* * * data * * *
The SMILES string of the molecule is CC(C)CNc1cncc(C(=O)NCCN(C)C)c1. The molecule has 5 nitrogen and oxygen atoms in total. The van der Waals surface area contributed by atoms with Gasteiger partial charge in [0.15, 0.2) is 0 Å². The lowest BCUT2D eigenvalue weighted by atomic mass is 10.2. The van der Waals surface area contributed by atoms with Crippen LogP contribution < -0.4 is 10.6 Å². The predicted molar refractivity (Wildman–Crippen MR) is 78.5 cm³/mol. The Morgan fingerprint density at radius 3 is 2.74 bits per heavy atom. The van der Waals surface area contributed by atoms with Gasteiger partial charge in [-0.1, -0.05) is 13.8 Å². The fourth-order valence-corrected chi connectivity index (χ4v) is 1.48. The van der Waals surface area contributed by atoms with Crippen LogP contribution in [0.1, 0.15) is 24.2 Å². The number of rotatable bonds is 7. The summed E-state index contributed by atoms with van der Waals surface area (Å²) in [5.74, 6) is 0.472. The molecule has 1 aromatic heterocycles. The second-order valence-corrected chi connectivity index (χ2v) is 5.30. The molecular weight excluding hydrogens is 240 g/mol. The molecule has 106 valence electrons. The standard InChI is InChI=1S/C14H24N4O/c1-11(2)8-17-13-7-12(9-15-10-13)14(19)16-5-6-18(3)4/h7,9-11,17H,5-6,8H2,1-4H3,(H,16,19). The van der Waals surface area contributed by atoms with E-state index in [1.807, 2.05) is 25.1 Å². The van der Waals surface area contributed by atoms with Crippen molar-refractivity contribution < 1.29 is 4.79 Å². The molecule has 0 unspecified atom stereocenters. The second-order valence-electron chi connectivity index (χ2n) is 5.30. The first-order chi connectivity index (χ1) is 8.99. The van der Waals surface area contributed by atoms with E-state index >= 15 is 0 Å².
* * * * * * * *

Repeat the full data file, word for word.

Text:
The SMILES string of the molecule is CC(C)CNc1cncc(C(=O)NCCN(C)C)c1. The molecule has 5 nitrogen and oxygen atoms in total. The van der Waals surface area contributed by atoms with Gasteiger partial charge in [0.15, 0.2) is 0 Å². The lowest BCUT2D eigenvalue weighted by atomic mass is 10.2. The van der Waals surface area contributed by atoms with Crippen LogP contribution < -0.4 is 10.6 Å². The predicted molar refractivity (Wildman–Crippen MR) is 78.5 cm³/mol. The Morgan fingerprint density at radius 3 is 2.74 bits per heavy atom. The van der Waals surface area contributed by atoms with Gasteiger partial charge in [-0.1, -0.05) is 13.8 Å². The fourth-order valence-corrected chi connectivity index (χ4v) is 1.48. The van der Waals surface area contributed by atoms with Crippen LogP contribution in [0.1, 0.15) is 24.2 Å². The number of rotatable bonds is 7. The summed E-state index contributed by atoms with van der Waals surface area (Å²) in [5.74, 6) is 0.472. The molecule has 1 aromatic heterocycles. The second-order valence-corrected chi connectivity index (χ2v) is 5.30. The molecular weight excluding hydrogens is 240 g/mol. The molecule has 106 valence electrons. The standard InChI is InChI=1S/C14H24N4O/c1-11(2)8-17-13-7-12(9-15-10-13)14(19)16-5-6-18(3)4/h7,9-11,17H,5-6,8H2,1-4H3,(H,16,19). The van der Waals surface area contributed by atoms with E-state index in [1.807, 2.05) is 25.1 Å². The van der Waals surface area contributed by atoms with Crippen molar-refractivity contribution < 1.29 is 4.79 Å². The molecule has 0 unspecified atom stereocenters. The second-order valence-electron chi connectivity index (χ2n) is 5.30. The first-order chi connectivity index (χ1) is 8.99. The van der Waals surface area contributed by atoms with E-state index >= 15 is 0 Å².